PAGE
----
NFL Playoffs 2012: Giants Beat 49ers, 20-17, In Overtime To Advance To Super Bowl (San Francisco) 

(c) 2012, The Washington Post

SAN FRANCISCO — For two weeks, the San Francisco 49ers played football games that amounted to ping-pong matches, bouncing back and forth, ahead to behind, ahead to behind and back again, a dizzying journey that made stomachs across the Bay Area turn. Sunday night, in the NFC championship game, the serve-and-volley opponent was the New York Giants, who were only too happy to hit right back.

And then, deep into overtime, a rookie linebacker named Jacquian Williams sprinted downfield on special teams, and stuck his arm out in desperation. At the other end was the right arm of San Francisco punt returner Kyle Williams. The ball popped out and Giants receiver Devin Thomas recovered.

And when Lawrence Tynes chipped in a 31-yard field goal, New York ended the back and forth, taking a 20-17 victory that sends them to the Super Bowl against the New England Patriots, a rematch of the championship game the two played four years ago.

Thus ended a game between two old NFC stalwarts, franchises that met for the eighth time in the playoffs, though the first in nine years. Those matchups include the Giants' 15-13 victory in the NFC championship game following the 1990 season, memorable for Roger Craig's fumble, recovered by Lawrence Taylor, that led to Matt Bahr's winning field goal.

They include the 49ers' 39-38 wild-card victory after the 2002 season, remembered for the errant snap by New York long snapper Trey Junkin on what would have been the winning kick.

File this one right with those taut classics, partly because of New York quarterback Eli Manning, partly because of San Francisco tight end Vernon Davis, but mostly because of two stout, relentless defenses. The 49ers came with linebacker Patrick Willis. The Giants countered with end Jason Pierre-Paul. And each team kept coming in swarms. How evenly matched were they? At the end of regulation, each team had 319 yards.

Davis already was responsible for getting the 49ers this far, with his last-minute, drilled-as-he-caught-it 14-yard touchdown catch a week ago to beat New Orleans. On San Francisco's second possession Sunday, he was matched up on the outside against Giants safety Antrel Rolle. Quarterback Alex Smith dropped a perfect ball over Rolle and into Davis's hands, and the 6-foot-3, 250-pound Washington native simply ran away from Rolle and fellow safety Deon Grant.

Seventy-three yards later, he was in the end zone, then on top of a small stage, simultaneously giving San Francisco a 7-0 lead and drawing a 15-yard penalty.

Manning countered twice before the half was done. He smartly engineered a 10-play drive, including a pair of huge third-down completions to the omnipresent Victor Cruz, who caught 10 passes for 142 yards.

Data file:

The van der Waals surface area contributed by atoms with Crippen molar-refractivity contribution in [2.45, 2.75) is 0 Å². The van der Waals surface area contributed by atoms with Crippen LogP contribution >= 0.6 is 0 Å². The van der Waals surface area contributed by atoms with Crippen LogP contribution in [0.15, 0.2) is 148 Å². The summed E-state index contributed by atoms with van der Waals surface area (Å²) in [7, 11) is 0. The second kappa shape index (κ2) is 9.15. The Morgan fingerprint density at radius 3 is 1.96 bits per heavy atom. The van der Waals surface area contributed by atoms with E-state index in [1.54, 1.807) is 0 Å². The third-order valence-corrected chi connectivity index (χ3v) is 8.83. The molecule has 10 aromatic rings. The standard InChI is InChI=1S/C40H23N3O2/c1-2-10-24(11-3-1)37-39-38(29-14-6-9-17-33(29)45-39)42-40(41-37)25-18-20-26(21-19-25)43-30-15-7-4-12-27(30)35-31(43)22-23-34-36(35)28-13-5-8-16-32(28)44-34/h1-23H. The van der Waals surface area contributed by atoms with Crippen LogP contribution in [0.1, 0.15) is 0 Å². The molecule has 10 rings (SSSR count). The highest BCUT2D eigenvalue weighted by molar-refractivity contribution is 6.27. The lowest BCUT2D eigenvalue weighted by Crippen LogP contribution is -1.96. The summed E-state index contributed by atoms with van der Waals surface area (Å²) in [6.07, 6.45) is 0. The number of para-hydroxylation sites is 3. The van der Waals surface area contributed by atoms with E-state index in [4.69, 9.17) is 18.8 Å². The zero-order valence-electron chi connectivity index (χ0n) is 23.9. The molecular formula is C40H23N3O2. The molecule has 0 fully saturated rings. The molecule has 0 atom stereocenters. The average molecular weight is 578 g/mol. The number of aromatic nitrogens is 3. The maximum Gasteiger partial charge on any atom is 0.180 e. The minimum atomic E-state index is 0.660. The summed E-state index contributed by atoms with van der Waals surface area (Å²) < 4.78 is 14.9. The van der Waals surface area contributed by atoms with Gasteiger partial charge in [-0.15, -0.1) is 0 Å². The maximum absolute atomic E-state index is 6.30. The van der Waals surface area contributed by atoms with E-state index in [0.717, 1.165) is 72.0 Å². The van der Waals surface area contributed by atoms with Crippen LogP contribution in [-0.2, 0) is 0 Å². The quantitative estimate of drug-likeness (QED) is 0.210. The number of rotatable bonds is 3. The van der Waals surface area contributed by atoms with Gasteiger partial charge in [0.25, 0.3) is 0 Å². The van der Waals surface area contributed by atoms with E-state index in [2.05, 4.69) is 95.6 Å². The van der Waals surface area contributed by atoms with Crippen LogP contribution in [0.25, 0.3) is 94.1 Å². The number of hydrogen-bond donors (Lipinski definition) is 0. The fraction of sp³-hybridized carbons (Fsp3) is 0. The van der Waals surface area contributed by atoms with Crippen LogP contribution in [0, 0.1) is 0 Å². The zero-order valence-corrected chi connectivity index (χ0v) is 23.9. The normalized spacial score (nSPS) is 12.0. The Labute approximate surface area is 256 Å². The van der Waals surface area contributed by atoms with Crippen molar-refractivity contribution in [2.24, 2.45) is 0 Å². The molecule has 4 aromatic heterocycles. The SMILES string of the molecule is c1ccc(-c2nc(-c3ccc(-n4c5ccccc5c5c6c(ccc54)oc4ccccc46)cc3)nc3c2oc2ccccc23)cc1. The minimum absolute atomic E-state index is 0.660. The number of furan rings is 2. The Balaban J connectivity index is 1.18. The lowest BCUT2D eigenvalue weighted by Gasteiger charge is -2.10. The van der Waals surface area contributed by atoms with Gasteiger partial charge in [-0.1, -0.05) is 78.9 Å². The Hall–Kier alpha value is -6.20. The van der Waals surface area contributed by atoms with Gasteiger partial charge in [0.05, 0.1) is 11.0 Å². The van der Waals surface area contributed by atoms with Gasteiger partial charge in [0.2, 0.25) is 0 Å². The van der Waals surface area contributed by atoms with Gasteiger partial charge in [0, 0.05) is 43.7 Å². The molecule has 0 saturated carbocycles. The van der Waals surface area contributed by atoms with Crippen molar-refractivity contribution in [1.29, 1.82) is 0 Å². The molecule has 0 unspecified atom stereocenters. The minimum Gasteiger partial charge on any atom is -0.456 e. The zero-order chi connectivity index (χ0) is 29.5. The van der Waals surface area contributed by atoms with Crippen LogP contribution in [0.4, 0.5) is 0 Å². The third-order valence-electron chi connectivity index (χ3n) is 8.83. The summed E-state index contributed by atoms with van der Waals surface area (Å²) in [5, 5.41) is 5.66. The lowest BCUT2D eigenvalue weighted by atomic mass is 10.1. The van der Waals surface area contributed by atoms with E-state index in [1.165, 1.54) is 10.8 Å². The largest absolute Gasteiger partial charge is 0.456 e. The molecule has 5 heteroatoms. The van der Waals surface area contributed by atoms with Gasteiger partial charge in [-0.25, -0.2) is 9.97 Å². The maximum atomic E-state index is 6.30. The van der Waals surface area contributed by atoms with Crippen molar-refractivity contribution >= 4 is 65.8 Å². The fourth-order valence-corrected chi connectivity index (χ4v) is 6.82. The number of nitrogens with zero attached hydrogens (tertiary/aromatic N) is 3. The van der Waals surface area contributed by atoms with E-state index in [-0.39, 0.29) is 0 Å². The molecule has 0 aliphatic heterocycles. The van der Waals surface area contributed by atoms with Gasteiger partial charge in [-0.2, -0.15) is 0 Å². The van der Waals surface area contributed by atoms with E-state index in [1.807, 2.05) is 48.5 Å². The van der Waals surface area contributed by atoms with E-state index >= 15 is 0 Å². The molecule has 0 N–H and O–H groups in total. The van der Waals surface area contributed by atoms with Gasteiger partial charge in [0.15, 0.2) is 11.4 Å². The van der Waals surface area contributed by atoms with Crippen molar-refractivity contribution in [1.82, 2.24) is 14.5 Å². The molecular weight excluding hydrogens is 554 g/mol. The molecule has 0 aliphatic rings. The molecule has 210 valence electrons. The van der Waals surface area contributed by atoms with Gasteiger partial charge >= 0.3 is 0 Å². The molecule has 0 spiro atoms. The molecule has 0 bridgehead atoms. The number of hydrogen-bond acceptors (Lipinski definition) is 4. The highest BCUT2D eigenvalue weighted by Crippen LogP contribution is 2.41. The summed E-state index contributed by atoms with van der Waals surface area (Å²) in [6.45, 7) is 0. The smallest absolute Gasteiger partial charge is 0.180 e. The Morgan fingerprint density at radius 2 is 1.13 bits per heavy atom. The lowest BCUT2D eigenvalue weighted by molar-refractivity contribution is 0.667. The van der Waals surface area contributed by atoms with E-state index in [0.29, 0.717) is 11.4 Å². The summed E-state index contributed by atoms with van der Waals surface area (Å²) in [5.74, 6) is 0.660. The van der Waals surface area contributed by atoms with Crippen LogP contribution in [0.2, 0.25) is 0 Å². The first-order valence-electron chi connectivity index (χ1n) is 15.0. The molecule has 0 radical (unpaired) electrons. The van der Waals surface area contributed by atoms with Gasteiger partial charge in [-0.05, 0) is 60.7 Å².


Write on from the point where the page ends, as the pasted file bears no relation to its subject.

Manning finished that drive with a six-yard touchdown pass to tight end Bear Pascoe, tying the game, then relied heavily on Cruz to lead the Giants on another 10-play drive just before half. That one ended with Tynes's 31-yard field goal with two seconds remaining in the half, and the Giants, despite the weather, the crowd and Davis's huge play, led 10-7 at the break.

At that point, Smith — a quarterback who was maligned much of his career but embraced this season — had completed only 2 of 7 attempts. But when the 49ers took over at their own 46 in the third quarter, he went to work. He found Frank Gore on a screen for 21 yards, and that set up Davis again.

On first down from the New York 28, Davis cut upfield on the left, then out, then back upfield. Again, he found overwhelmed defensive backs. He beat safety Kenny Phillips to the goal line, then absorbed a hit from Grant. The ball stayed with him the whole way, his second touchdown of the night, his fourth of the postseason.

With five minutes left in the third quarter, San Francisco held a 14-10 lead and a delirious crowd cared not about the rain, the wind or the cold.

The 49ers' defense might have been able to take it from there. It began to pummel the Giants and all of New York's second-half possessions were ending with punts. On one of those, though, came disaster for the 49ers. Williams, the San Francisco returner, allowed Steve Weatherford's punt to bounce, but didn't get far enough enough away from it. The ball barely glanced off his right knee. After a challenge by Giants Coach Tom Coughlin, New York gained possession of the ball at the San Francisco 29, a game-changer with 11 minutes remaining.

Manning, then, showed why so many believe he has moved into the small group of elite quarterbacks in the NFL. On third and 15 from the San Francisco 17, he lined up with three receivers to his left. With time, he confidently drilled a ball to Manningham, who beat cornerback Tramaine Block on a post pattern. Manningham came down with the catch, then defiantly flipped the ball to the end zone. The Giants, stifled only moments before, had a 17-14 lead with eight-and-a-half minutes remaining.

Smith, though, countered with the drive that led to David Akers's 25-yard game-tying field goal just three minutes later. Serve, volley, volley right back — and overtime.

There, one team finally made a mistake. And there, the Giants earned their trip to the Super Bowl.

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